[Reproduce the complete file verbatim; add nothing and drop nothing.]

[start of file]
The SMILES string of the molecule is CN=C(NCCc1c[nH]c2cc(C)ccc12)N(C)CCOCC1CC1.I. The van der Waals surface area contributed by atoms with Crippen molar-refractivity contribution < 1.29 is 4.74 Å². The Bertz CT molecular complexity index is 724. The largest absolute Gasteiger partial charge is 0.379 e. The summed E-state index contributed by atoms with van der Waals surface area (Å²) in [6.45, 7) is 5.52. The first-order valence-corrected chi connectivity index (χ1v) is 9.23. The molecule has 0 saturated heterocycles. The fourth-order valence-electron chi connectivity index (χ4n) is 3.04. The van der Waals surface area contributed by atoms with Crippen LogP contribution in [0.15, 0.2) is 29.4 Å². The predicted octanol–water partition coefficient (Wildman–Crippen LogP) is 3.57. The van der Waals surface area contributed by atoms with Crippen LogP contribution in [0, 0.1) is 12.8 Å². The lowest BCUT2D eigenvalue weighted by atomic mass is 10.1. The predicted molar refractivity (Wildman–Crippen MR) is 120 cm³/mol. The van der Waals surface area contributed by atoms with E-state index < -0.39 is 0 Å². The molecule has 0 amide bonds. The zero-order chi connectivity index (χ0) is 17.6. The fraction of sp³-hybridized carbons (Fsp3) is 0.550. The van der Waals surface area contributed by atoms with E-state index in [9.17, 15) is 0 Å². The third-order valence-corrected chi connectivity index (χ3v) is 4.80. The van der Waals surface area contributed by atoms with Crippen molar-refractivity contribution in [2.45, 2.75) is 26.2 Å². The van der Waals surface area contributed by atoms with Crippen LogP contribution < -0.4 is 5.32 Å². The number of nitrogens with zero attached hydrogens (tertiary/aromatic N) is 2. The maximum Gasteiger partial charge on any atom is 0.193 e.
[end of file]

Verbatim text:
The SMILES string of the molecule is CN=C(NCCc1c[nH]c2cc(C)ccc12)N(C)CCOCC1CC1.I. The van der Waals surface area contributed by atoms with Crippen molar-refractivity contribution < 1.29 is 4.74 Å². The Bertz CT molecular complexity index is 724. The largest absolute Gasteiger partial charge is 0.379 e. The summed E-state index contributed by atoms with van der Waals surface area (Å²) in [6.45, 7) is 5.52. The first-order valence-corrected chi connectivity index (χ1v) is 9.23. The molecule has 0 saturated heterocycles. The fourth-order valence-electron chi connectivity index (χ4n) is 3.04. The van der Waals surface area contributed by atoms with Crippen LogP contribution in [0.15, 0.2) is 29.4 Å². The predicted octanol–water partition coefficient (Wildman–Crippen LogP) is 3.57. The van der Waals surface area contributed by atoms with Crippen LogP contribution in [0, 0.1) is 12.8 Å². The lowest BCUT2D eigenvalue weighted by atomic mass is 10.1. The predicted molar refractivity (Wildman–Crippen MR) is 120 cm³/mol. The van der Waals surface area contributed by atoms with E-state index < -0.39 is 0 Å². The molecule has 0 amide bonds. The zero-order chi connectivity index (χ0) is 17.6. The fraction of sp³-hybridized carbons (Fsp3) is 0.550. The van der Waals surface area contributed by atoms with E-state index in [9.17, 15) is 0 Å². The third-order valence-corrected chi connectivity index (χ3v) is 4.80. The van der Waals surface area contributed by atoms with Crippen molar-refractivity contribution in [2.45, 2.75) is 26.2 Å². The van der Waals surface area contributed by atoms with Crippen LogP contribution < -0.4 is 5.32 Å². The number of nitrogens with zero attached hydrogens (tertiary/aromatic N) is 2. The maximum Gasteiger partial charge on any atom is 0.193 e.